3. ESTABLISH CONTEXT: Going back to the train accident example, establishing context begins with locating the geography of the accident site so that the viewer get the bearings on the topography of the event. The designers have chosen the top view because the key components are the highway and the tracks below. Notice the view is closer when the first collision happens and gets wider during the second collision. Through this the difference in scale of collision is established. The viewer is able to experience the fact that a small vehicle has triggered a catastrophic collision.
4. SIMPLIFY: Representations that are simple and direct are easier to interpret. We get easily distracted by extraneous properties of representation. The NYT graphics on the spread of the SARS virus (Figure 20) exemplifies the principle of simplicity – most notably in its visual treatment of the map and use of colors.
Figure 20. How SARS spread, The New York Times
The graphic talks about a spread from country to country. Hence a coarse representation is good enough to convey that message. Colors are used to indicate the primary, secondary and tertiary spreaders of the virus and it is critical piece of information. Hence you see only 3 colors in the entire graphic.
5. ADD REDUNDANCY: Redundancy is a concept which has emerged from the information theory to communication. Redundancy is the opposite of information. Something that is redundant adds little, if any, information to a message. Yet much of the information we deal with in everyday life contains a good deal of redundancy.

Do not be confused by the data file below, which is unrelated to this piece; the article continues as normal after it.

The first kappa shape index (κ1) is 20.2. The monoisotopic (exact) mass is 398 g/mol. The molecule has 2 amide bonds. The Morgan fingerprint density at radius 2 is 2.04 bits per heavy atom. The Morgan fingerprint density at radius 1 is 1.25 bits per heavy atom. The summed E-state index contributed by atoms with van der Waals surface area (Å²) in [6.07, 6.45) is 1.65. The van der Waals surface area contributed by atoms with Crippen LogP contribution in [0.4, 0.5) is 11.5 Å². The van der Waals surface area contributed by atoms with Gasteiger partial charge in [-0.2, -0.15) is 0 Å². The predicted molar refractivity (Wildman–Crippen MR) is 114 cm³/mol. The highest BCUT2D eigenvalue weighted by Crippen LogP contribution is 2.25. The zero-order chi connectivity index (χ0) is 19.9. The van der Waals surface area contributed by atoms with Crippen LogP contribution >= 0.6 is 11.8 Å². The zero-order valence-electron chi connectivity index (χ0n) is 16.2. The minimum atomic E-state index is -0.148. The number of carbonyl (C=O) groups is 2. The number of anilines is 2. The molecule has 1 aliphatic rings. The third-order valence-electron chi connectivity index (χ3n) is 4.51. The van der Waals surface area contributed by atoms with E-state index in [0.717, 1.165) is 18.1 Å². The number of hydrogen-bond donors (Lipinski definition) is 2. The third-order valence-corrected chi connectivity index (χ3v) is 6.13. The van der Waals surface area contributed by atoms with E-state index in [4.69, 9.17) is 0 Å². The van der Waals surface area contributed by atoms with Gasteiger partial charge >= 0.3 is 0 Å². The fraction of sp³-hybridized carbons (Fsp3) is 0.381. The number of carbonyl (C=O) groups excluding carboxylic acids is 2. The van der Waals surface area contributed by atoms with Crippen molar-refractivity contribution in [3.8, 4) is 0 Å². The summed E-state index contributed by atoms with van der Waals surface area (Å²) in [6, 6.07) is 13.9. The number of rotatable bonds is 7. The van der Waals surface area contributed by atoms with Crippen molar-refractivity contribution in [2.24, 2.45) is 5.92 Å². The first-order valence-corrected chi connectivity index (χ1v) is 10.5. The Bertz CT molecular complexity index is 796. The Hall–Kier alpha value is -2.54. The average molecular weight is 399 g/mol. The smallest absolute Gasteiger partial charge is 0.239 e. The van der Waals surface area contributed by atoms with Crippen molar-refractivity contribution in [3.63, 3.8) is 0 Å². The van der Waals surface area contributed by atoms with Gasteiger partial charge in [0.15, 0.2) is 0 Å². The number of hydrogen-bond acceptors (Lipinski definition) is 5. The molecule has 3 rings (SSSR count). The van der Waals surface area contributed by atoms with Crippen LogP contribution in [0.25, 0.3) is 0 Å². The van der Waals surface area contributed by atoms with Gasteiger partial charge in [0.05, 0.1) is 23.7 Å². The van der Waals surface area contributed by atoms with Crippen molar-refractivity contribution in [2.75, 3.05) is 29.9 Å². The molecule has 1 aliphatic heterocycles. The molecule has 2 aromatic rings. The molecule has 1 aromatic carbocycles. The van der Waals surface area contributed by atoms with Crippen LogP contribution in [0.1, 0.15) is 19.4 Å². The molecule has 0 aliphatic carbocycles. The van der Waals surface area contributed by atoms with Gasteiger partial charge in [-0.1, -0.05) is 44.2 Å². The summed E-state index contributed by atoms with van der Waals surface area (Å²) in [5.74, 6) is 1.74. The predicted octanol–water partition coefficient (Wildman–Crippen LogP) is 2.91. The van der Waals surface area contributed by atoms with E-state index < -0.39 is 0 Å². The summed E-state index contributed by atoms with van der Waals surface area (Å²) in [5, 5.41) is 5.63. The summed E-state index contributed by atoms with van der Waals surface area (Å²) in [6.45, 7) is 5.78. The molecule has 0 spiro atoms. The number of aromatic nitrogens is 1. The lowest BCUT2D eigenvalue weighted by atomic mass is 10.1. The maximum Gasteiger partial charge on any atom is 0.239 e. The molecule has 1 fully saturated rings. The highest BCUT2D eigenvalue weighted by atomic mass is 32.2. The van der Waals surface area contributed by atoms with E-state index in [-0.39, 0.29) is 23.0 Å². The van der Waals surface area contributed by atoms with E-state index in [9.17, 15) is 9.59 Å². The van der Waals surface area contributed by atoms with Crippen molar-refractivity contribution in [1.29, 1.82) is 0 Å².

The English language, for example, can be mostly understood if you remove the vowels. Cnsdr ths sntnc, fr xmpl. One of the purposes of adding redundancy to a stream of information is to make it easier for us to digest information. Although the sentence without vowels can be read, it is harder to read. On a noisy transmission channel, the redundancy enables the reader to correct errors that may have been introduced into the stream of information. Noise is any factor in the process that works against the predictability of the outcome of the communication process. For example, traffic lights communicate through color. They also use position to reinforce the message.
While adding redundancy offsets noise, too much redundancy is inefficient. Using repetition, reiteration and restatement, we run the risk of burdening or boring the audience. So, maintaining an optimal balance between predictability and uncertainty is the key to success in communication.